🏆 ACM International Collegiate Programming Contest
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README.md

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What is this?

A repository along with a wiki for the Brock ICPC team or students with interest in the ICPC.

Post your solutions, libraries, guides, tutorials, or anything you think is helpful.

IMPORTANT: I'm looking for someone (preferably at Brock) to adopt this project and maintain it. Please contact me if interested. This repo could use some cleaning and a lot more solved problems.

Getting Started

  1. Subscribe to the Brock ACM-ICPC mailing list.
  2. Read the wiki. Anyone can edit the wiki.

Contributing

  • Members of the BrockCSC organization have push and pull access and just need to clone this repo.
  • Non-members will have to fork it and send a pull request.
  • If you have no idea what any of that means, read through the tutorials at http://help.github.com.
  • Bonus points if you explain how you solved the problem

Java Tips

  • For your submission to an online judge to work, you must name your source file Main.java (but not during actual competition, then you must name it after the problem letter). Put everything inside this file, do not use separate files for classes.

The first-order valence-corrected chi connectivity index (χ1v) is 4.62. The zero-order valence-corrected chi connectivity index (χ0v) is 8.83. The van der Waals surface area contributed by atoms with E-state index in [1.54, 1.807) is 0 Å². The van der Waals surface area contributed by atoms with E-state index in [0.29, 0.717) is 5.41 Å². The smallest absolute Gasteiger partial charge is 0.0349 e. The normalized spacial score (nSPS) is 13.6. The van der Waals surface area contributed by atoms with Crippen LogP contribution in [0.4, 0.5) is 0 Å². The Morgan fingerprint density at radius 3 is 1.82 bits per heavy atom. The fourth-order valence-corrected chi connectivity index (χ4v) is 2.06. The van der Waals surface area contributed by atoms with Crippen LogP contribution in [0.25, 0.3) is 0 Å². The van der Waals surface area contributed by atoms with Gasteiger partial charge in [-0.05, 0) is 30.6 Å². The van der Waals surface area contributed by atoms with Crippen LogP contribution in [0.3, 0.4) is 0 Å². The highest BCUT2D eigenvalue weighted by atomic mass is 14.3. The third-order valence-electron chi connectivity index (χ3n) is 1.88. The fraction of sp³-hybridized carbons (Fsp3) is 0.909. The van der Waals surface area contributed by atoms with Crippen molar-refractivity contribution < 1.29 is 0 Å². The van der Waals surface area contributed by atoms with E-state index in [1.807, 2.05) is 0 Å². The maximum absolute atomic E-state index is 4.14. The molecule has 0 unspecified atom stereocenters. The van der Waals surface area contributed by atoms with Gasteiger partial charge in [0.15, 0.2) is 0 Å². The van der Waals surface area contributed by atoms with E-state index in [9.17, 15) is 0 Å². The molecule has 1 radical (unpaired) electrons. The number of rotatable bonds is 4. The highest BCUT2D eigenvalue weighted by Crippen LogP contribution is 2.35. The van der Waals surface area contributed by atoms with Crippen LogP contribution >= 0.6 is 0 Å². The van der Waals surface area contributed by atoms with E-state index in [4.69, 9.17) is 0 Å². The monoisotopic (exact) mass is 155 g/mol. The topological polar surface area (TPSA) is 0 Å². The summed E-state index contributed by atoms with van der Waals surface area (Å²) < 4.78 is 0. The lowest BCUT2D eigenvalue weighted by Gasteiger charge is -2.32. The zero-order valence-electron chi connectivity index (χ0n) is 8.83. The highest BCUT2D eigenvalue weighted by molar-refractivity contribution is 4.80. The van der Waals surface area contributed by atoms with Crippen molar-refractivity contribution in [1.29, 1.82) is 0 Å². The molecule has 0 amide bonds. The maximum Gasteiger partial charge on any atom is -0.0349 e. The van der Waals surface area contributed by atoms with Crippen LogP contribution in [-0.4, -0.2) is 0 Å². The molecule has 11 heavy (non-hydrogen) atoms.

• Input comes from System.in, output goes to System.out
  • To compile your Java source file: javac Main.java
  • To run and test your program: java Main < input.dat
  • You can combine these for ease: javac Main.java && java Main < input.dat

C++ Tips

  • Name your source file after the problem number (in actual competition it needs to be after the problem letter).
  • Input comes from stdin (std::cin), output goes to stdout (std::cout)
  • To compile your C++ source file: g++ 001.cc -o 001
  • Note that online judges will use these compiler options: -lm -lcrypt -O2 -pipe -DONLINE_JUDGE
  • To run and test your program: ./001 < 001.dat
  • You can combine these for ease: g++ 001.cc -o 001 && ./001 < 001.dat

General Tips

  • Practice! It's the most effective way to improve.
    • Find problems here.
    • You get the most out of practice if you imitate contest conditions.
  • Identify the easier problems and solve those first.
    • Look at the live scoreboard to see which problems are quickly and often solved.
  • Use multiple terminal windows. Having to close your editor every time to compile and run your program is slow.
  • Have one person type up all sample input and I/O code beforehand, while the others look at the problem set.
  • Know each other's strengths and weaknesses. Consider specialized roles vs multipurpose.
  • Communicate with your teammates, but don't distract them.
  • Don't get tunnel vision. If you get stuck on a problem, have a teammate look at it or attempt another problem if there is enough remaining time.
  • Practice writing actual, compilable code on paper. Avoid pseudocode. It will save you a lot of time.
  • Choose your printed notes wisely and know how/when to reference them.
  • Don't debug at the computer. Print your code and switch spots with a teammate.
  • You can break coding guidelines & styleguides for contest settings, so it's okay to use
    • GOTOs
    • structs
    • hard to read code (keep in mind a teammate will need to understand your code if you need help)
    • code templates that contain "ugly" code (e.g. #define, typedef)
    • global variables
    • public scope for everything